Some CFL's are better for the environment than others; do your homework before buying them.
Compact fluorescent light bulbs, or CFLs, use much less energy than traditional light bulbs, but according to the
Environmental Working Group
, not all
-certified CFLs are as safe as they can be.
All CFLs contain some mercury, but the EWG says that there are compact fluorescent bulbs available that have lower levels of mercury than the current Energy Star limit. Some Energy Star-certified bulbs are not permitted in Europe, where the mercury standard for CFLs is much lower. The EWG conducted a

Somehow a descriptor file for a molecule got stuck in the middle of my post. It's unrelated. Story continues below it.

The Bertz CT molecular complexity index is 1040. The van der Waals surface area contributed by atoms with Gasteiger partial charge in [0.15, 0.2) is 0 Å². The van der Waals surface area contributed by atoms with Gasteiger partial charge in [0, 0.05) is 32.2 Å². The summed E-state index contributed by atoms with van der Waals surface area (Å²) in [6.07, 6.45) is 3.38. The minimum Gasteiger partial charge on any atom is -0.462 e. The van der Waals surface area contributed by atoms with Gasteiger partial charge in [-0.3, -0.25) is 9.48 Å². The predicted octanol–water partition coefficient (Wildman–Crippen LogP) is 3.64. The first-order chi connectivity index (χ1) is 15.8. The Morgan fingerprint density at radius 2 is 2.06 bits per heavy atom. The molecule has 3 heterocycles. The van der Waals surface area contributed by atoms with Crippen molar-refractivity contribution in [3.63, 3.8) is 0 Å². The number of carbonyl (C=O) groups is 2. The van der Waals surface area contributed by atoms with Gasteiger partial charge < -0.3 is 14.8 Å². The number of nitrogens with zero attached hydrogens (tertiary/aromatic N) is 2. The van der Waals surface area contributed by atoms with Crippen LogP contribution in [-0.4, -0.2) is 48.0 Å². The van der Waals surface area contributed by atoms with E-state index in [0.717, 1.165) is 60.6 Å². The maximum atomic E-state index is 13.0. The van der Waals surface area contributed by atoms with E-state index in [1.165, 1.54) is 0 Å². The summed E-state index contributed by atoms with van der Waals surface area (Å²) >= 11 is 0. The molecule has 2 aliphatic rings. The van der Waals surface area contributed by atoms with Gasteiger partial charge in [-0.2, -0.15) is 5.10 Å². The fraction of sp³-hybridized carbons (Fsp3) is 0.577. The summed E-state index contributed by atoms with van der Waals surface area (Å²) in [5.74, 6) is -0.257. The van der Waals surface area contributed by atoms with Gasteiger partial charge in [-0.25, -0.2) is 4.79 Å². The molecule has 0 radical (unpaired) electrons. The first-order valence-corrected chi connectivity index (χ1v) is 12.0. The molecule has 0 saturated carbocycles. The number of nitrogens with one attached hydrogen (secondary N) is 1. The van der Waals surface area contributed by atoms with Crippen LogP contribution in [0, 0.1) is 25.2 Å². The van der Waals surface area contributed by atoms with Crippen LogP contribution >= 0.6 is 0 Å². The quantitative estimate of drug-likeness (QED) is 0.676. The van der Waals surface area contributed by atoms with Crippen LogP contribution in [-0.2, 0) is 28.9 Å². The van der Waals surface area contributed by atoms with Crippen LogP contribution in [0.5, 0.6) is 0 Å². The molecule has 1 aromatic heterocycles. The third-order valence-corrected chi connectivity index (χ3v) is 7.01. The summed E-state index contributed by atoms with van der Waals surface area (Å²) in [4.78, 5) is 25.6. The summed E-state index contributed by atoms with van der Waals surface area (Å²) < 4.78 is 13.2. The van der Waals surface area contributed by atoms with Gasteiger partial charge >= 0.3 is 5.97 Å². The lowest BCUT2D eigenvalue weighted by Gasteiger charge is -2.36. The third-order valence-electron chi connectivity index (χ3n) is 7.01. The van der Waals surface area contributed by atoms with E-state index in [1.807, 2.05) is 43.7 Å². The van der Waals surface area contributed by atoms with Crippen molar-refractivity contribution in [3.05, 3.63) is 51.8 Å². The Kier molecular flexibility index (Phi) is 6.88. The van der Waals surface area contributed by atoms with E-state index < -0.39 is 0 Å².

and found seven light bulbs currently on the market that contain significantly less mercury than the Energy Star standard.
The EWG wants Energy Star and its parent agencies, the
Department of Energy
(DOE) and the
Environmental Protection Agency
(EPA) to cut the current standards in half, and is
consumers to write to the agency demanding the change.
In addition, the EWG has put together a
Green Lighting Guide
, with detailed information about the best bulb options.
More about energy-efficient lighting
• Read about India's plan to phase out incandescent light bulbs and replace them with CFLs.
• Natural Home managing editor Jessica Kellner judged the Lighting for Tomorrow contest. See which eco-friendly lighting options caught her eye.
• Learn how to naturally light your home.